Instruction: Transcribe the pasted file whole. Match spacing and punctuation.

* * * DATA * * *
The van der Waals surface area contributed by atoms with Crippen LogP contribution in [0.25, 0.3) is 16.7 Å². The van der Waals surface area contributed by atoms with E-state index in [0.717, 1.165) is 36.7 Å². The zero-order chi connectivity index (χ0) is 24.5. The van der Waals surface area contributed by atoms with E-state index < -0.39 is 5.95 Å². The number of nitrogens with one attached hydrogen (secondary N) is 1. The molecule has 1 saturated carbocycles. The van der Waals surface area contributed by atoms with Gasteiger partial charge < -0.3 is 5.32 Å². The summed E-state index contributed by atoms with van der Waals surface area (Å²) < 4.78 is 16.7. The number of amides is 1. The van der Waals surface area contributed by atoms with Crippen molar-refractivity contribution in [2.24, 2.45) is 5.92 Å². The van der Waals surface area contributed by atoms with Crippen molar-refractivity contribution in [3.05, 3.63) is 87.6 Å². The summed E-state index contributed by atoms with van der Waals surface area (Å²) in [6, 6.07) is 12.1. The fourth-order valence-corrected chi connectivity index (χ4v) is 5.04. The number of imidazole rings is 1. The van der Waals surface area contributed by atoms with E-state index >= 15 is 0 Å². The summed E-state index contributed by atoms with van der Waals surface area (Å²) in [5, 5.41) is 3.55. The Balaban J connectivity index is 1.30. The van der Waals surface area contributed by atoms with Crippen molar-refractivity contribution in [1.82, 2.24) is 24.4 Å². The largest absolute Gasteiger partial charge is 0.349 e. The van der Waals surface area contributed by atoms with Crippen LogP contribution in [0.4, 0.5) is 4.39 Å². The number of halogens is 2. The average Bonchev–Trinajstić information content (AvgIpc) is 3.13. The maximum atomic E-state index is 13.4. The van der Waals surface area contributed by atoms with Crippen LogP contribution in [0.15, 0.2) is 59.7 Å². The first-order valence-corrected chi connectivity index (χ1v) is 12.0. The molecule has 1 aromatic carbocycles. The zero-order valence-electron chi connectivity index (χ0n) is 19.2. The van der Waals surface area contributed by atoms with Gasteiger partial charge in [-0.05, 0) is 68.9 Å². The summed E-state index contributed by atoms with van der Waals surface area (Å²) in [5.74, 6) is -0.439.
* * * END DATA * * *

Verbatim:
The van der Waals surface area contributed by atoms with Crippen LogP contribution in [0.25, 0.3) is 16.7 Å². The van der Waals surface area contributed by atoms with E-state index in [0.717, 1.165) is 36.7 Å². The zero-order chi connectivity index (χ0) is 24.5. The van der Waals surface area contributed by atoms with E-state index < -0.39 is 5.95 Å². The number of nitrogens with one attached hydrogen (secondary N) is 1. The molecule has 1 saturated carbocycles. The van der Waals surface area contributed by atoms with Gasteiger partial charge < -0.3 is 5.32 Å². The summed E-state index contributed by atoms with van der Waals surface area (Å²) < 4.78 is 16.7. The number of amides is 1. The van der Waals surface area contributed by atoms with Crippen molar-refractivity contribution in [2.24, 2.45) is 5.92 Å². The van der Waals surface area contributed by atoms with Crippen molar-refractivity contribution in [3.05, 3.63) is 87.6 Å². The summed E-state index contributed by atoms with van der Waals surface area (Å²) in [6, 6.07) is 12.1. The fourth-order valence-corrected chi connectivity index (χ4v) is 5.04. The number of imidazole rings is 1. The van der Waals surface area contributed by atoms with E-state index >= 15 is 0 Å². The summed E-state index contributed by atoms with van der Waals surface area (Å²) in [5, 5.41) is 3.55. The Balaban J connectivity index is 1.30. The van der Waals surface area contributed by atoms with Crippen molar-refractivity contribution in [1.82, 2.24) is 24.4 Å². The largest absolute Gasteiger partial charge is 0.349 e. The van der Waals surface area contributed by atoms with Crippen LogP contribution in [0.4, 0.5) is 4.39 Å². The number of halogens is 2. The average Bonchev–Trinajstić information content (AvgIpc) is 3.13. The maximum atomic E-state index is 13.4. The van der Waals surface area contributed by atoms with Crippen LogP contribution in [0.15, 0.2) is 59.7 Å². The first-order valence-corrected chi connectivity index (χ1v) is 12.0. The molecule has 1 aromatic carbocycles. The zero-order valence-electron chi connectivity index (χ0n) is 19.2. The van der Waals surface area contributed by atoms with Gasteiger partial charge in [-0.05, 0) is 68.9 Å². The summed E-state index contributed by atoms with van der Waals surface area (Å²) in [5.74, 6) is -0.439.